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How the Half Dome Heroes Pulled Off a Historic Yosemite Ski Descent

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When looking through the photos of Jason Torlano and Zach Milligan, the duo who just made a rare ski descent of Yosemite’s Half Dome on Feb. 21, it’s clear they were not exactly equipped to the nines. Torlano is wearing a crusty, old Black Diamond Alpine Bod climbing harness with the leg loops cut off to save weight. The sleeve on Milligan’s jacket is 80 percent wrapped in Gorilla Tape, a rush patch job he did after tearing it on his truck.

“The jackets in the picture are almost as much hole as they are jacket,” Milligan said. “My ski pants double as my ice climbing pants, so they’re filled with crampon holes. All my gear is like that.”

Milligan Torlano Yosemite skiing
Milligan near the Half Dome summit Jason Torlano

Clearly, the results prove that it’s not always about the latest and greatest equipment—sometimes gear that is merely ‘reliable-enough,’ is just enough to pull off what’s become an instant classic feat. Torlano and Milligan notched the first complete ski descent of the iconic, 8,839-foot monolith from summit to Mirror Lake on the Yosemite Valley floor, some 4,640 feet below (including a handful of short, necessary rappels down sections too steep to hold snow). Local and national media outlets pounced on the news, deserving a deeper look into the specifics of essential items that these unsponsored, Yosemite-regular Half Dome heroes brought along to survive the strike mission, and make history.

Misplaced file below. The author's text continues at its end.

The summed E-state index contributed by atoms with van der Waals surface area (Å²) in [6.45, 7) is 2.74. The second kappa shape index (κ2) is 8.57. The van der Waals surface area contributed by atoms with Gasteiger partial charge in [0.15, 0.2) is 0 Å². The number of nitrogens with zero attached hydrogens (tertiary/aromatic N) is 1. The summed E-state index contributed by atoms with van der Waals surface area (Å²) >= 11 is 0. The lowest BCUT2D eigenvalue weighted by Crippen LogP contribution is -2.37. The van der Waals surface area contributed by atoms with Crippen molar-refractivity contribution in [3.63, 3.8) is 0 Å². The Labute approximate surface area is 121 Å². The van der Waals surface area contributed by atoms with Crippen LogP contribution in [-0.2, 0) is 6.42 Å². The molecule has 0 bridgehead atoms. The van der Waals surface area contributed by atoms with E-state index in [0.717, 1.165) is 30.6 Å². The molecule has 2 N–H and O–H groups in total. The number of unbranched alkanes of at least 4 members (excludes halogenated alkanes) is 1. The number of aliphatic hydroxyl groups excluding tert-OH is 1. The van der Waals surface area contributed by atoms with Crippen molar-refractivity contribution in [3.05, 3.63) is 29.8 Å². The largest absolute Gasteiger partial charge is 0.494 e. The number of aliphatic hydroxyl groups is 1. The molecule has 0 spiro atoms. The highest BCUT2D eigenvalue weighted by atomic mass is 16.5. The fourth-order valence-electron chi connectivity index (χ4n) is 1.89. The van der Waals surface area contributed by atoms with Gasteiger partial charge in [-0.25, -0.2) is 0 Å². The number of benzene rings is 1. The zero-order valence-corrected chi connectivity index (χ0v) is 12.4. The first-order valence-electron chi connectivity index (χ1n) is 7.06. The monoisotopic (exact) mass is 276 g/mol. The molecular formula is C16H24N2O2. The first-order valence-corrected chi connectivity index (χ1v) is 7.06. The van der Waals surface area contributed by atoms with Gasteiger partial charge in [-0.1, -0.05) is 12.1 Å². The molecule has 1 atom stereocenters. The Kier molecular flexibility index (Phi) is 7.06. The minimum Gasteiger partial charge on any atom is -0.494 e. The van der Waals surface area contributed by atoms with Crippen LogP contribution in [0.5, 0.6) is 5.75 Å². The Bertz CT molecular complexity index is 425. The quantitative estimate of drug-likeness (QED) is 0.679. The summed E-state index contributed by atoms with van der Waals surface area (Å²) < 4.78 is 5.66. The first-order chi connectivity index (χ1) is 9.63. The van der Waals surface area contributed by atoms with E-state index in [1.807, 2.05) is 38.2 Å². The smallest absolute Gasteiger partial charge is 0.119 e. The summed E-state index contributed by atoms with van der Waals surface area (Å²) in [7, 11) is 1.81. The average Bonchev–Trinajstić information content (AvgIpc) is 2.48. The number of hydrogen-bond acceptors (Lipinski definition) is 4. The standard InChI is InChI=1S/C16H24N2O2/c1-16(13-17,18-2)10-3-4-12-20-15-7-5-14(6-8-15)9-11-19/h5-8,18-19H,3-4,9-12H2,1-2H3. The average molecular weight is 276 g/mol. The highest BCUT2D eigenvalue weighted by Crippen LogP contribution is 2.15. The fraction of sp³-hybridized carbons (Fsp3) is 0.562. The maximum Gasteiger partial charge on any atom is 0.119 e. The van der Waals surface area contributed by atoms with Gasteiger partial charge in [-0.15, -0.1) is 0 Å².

Torlano
After his run down from the summit, Torlano shoots Milligan making his descent. Jason Torlano

To start, Torlano’s eight-year-old skis were hand-me-downs from pro skier/BASE jumper JT Holmes. Since receiving , Torlano has used them for helicopter ski guiding in Nepal and for first ski descents in Yosemite Valley. “I never had a really good ski kit. But what I have gets me down everything I do,” he told me during a lunch break from a roofing job in Oakhurst (as a fellow, longtime Yosemite resident, I’ve known and climbed with both for decades).

Over Torlano’s decades spent living in the park, he’s nabbed some two-dozen first descents, including skiing from Taft Point to the Valley floor a week before skiing Half Dome. In addition to making the second unroped ski descent of Half Dome (Jim Zellers was first in 2000), in 2013 Torlano made the first descent of Clouds Rest, 5,000 feet of rolling granite slabs. There he learned the benefits of using light 4mm tech cord for rappelling down short sections, like the 300-some feet of Half Dome’s Death Slabs, where he and Milligan used it to anchor off trees, connecting down to snow-covered sections.

Half Dome Yosemite
Milligan at the base of Half Dome’s imposing Northwest Face. Jason Torlano